The Armenian Bosha, also known by the endonym Lom, are an Indo-Aryan ethnic group closely related to the Roma people of Europe and the Dom people of the Middle East. The Lom migrated to Armenia from Northern India in the 10th-11th centuries and have historically inhabited the areas of historical Armenia such as Anatolia and the Caucasus. The Banjara people of Northern India are said to be a related group due to linguistic and cultural similarities with the Lom. The Lom speak the hybrid Lomavren language which combines Indo-Aryan and Armenian linguistic features. The Armenian Bosha community was largely nomadic before the 20th century and was known for flour pot production. The community assimilated into Armenian culture. Armenian Bosha were targeted during the Armenian genocide of 1915 which caused a heavy population decline leading the group to almost go extinct. Nevertheless, Armenian Bosha have survived to this day and remain an important minority in Armenia.
Presently, they are concentrated in the Armenian cities of Yerevan and Gyumri as well as the Shaumyan region of Nagorno-karabakh. Lom minorities also exist in Georgia and Turkey. The Georgian Lom community is highest in The community is most numerous in Akhalkalaki and the Turkish Lom community is highest in Artvin and Rize. The Kond neighborhood in Yerevan has the highest concentration of Armenian Bosha in Armenia proper.
The Lom are known for being leather sieve makers and have mostly assimilated into Armenian society. Armenian Bosha usually live in working class areas and mix Armenian traditions with their own.
The Armenian Bosha in the Caucasus mostly follow the Armenian Apostolic Church. The process of the Christianization of the Armenian Bosha occurred in the 16th century. However due to the Armenian genocide and modern persecution, the Armenian Bosha in Turkey have mostly converted to Islam. The initial religion of the Lom people is unknown.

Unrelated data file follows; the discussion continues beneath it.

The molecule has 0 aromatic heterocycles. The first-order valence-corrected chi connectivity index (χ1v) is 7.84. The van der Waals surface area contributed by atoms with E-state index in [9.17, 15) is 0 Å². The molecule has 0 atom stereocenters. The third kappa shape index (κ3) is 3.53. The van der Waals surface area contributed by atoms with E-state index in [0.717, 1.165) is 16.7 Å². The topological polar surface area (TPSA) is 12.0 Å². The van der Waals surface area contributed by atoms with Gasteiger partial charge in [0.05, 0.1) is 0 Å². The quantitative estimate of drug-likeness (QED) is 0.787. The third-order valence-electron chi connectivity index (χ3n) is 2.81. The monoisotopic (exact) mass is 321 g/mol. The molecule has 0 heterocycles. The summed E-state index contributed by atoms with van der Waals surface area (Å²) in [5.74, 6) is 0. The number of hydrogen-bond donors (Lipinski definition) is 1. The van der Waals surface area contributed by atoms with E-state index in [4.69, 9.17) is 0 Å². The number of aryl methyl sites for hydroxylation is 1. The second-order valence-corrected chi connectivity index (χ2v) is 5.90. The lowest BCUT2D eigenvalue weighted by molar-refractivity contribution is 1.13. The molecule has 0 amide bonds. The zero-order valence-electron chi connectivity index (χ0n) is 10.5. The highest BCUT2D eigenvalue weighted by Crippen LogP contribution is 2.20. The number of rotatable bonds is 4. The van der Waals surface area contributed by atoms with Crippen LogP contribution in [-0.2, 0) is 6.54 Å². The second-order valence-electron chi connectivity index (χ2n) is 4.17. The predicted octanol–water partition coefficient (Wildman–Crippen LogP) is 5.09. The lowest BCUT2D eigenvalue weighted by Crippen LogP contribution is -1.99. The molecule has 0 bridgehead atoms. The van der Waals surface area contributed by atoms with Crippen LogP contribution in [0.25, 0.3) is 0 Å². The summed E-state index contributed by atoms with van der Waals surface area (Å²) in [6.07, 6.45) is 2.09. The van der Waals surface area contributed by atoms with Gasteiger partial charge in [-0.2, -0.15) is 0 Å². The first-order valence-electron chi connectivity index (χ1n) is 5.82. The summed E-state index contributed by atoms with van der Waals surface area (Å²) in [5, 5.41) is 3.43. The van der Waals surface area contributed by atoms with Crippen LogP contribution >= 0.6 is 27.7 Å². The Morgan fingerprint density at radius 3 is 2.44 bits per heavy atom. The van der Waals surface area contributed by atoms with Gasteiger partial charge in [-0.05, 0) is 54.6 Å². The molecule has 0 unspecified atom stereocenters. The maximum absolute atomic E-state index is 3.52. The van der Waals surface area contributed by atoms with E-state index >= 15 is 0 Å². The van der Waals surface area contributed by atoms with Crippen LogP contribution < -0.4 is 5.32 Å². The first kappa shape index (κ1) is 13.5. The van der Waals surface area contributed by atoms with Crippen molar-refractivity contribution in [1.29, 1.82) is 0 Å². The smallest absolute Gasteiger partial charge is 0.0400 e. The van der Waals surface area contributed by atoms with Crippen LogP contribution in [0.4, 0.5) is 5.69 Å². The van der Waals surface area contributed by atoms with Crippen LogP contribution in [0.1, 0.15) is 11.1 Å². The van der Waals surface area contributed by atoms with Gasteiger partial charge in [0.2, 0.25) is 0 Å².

* Scripture Prayers for the Romani, Armenian Bosha in Armenia.
1. Marushiakova, Elena and Vesselin Popov. 2016. Gypsies of Central Asia and Caucasus. London: Palgrave Macmillan pp. 70-71. 2. Balyan, Varduhi. 2017. Lom or Bosha people from past to present. Turkey: Agos Newspaper 3. Vesselin Popov. The Gypsies (Dom – Lom – Rom) in Georgia January 2014. Conference: Annual Meeting of the Gypsy Lore Society and Conference on Romani Studies-University of St. Andrews 4. Scala, Andrea. 2014. The mixed language of the Armenian Bosha (Lomavren) and its inflectional morphology. University of Milan. 5. Kendrick, Donald. 2004. Gypsies: from the Ganges to the Thames. Univ of Hertfordshire Press. pp 75-87
|Profile Source: Anonymous|
|People Name General||Romani, Armenian Bosha|
|People Name in Country||Romani, Armenian Bosha|
|Natural Name||Armenian Bosha Romani|
|Population this Country||50|
|Population all Countries||50|
|Progress Scale||4 ●|
|Frontier People Group||No|
|Pioneer Workers Needed|
|Alternate Names||Armenian Bosha; Gypsy|
|National Bible Society||Website|
|Persecution Rank||Not ranked|
|Location in Country||Ararat, Geghark’unik’, Syunik’, and Vayots’ Dzor provinces; south Caucasus scattered. Source: Ethnologue 2016|
|Major Religion ▲||Percent|
|Christianity (Evangelical 4.00 %)||
|Other / Small||
|Christian Segments ▲||Percent|